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The transmission and management of price volatility in food supply chains

Authors
  • Assefa, Tsion Taye
Publication Date
Jan 01, 2016
Source
Wageningen University and Researchcenter Publications
Keywords
Language
English
License
Unknown
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Abstract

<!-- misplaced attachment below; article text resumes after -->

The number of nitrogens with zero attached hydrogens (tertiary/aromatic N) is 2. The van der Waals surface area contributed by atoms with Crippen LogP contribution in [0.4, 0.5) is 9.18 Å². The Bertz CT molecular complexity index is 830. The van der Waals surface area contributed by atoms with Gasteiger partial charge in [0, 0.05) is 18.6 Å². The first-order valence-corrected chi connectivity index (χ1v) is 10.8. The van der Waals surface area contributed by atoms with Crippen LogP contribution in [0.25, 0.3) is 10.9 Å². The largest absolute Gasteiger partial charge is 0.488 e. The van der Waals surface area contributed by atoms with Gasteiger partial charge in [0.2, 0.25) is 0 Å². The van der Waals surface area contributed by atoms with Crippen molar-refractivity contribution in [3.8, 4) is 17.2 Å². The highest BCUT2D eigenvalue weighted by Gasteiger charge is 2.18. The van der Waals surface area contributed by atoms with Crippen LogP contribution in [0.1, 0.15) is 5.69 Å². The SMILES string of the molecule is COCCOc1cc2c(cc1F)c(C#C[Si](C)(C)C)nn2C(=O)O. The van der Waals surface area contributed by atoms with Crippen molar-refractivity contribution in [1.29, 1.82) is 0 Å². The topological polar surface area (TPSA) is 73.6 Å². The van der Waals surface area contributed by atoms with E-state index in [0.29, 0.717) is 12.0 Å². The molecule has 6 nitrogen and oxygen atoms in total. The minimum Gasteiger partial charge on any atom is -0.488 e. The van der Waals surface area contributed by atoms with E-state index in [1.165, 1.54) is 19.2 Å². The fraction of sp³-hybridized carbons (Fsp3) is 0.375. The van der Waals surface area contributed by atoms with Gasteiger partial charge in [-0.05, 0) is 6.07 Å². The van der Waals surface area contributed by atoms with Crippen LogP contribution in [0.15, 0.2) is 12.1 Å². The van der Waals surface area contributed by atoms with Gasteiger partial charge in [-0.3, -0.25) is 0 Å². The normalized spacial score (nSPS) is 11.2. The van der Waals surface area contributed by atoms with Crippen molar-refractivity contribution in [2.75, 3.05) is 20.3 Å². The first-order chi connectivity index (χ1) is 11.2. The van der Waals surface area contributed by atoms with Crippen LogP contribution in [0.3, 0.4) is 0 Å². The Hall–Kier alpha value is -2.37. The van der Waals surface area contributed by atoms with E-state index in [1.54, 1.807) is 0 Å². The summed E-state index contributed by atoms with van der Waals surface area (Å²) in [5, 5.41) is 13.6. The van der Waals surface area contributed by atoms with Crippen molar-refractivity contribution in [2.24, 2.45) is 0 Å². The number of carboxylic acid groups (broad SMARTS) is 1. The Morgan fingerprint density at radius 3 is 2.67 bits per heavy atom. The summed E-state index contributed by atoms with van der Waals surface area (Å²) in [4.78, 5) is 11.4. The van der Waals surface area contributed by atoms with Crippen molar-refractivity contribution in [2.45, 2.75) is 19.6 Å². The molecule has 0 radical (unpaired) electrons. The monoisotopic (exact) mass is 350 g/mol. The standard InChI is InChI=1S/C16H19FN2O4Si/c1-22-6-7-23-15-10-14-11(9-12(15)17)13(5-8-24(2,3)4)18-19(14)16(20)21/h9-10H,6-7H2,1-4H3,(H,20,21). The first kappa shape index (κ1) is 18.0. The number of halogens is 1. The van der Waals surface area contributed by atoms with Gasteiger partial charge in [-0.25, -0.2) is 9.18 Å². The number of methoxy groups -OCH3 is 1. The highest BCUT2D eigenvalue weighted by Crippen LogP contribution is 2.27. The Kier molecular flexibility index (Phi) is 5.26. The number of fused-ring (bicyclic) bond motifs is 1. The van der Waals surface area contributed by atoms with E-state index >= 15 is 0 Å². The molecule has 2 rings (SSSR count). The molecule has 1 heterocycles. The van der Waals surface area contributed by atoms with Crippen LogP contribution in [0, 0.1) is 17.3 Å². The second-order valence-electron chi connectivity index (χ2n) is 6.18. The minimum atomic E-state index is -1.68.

The 2006-2011 period has been marked by increased volatility in food an agricultural commodity prices at a global level. In the EU, the continuous liberalization of agricultural markets under the Common Agricultural Policy has led to the exposure of EU agricultural to increasing market price volatility. This thesis has investigated the transmission and management of price volatility in EU food supply chains. The transmission of price volatility in various food supply chains is first investigated through a literature review followed by an empirical analysis of price volatility transmission in the case of the German fresh pork supply chain. The effect of market power was also taken into account in the latter empirical analysis. Next, the management of price volatility was investigated through interviews conducted with actors of selected EU food supply chains. This was followed by the analysis of the effectiveness of selected price volatility management strategies. Lastly, in light of the policy support for agricultural insurance within the Common agricultural policy, premium rates of an agricultural revenue insurance contract were calculated for the Dutch ware potato sector. One of the gaps identified in the reviewed literature is the lack of attention given to the effects of contextual factors on price volatility transmissions in food supply chains. Contextual factors include market power in the chain and pricing strategies (e.g. contracts) by chain actors. Results of the price volatility transmission analysis conducted in this thesis in the case of the German pork chain show that retail market power limited both the transmission of price levels and price volatility. This thesis shows that price volatility is perceived as risky by all actors in the food supply chain. Deviations of prices by more than 10 to 15 % from expected levels were perceived as price volatility by a majority of the chain actors. Results further show that price volatility management strategies in EU food chains are diverse and well beyond traditional instruments such as futures and forward contracts. Contrary to expectations, price fixing contracts were not found to be desirable by interviewed chain actors. This thesis also found that the effectiveness of contracts in reducing price volatility depended on how the contract price was set. Results of this thesis further show that premium rates of a revenue insurance contract for the Dutch ware potato sector across categories of farms. The average premium rates calculated were 32.1%, 22.2%, 33.1% and 24.0% on guaranteed revenue per hectare for the high expected yield, low expected yield, high yield variance to expected yield ratio and low yield variance to expected yield ratio categories of farm, respectively. The difference in premium rates across categories of farms implies that charging the same average premium rate to all Dutch ware potato farms can lead to adverse selection.

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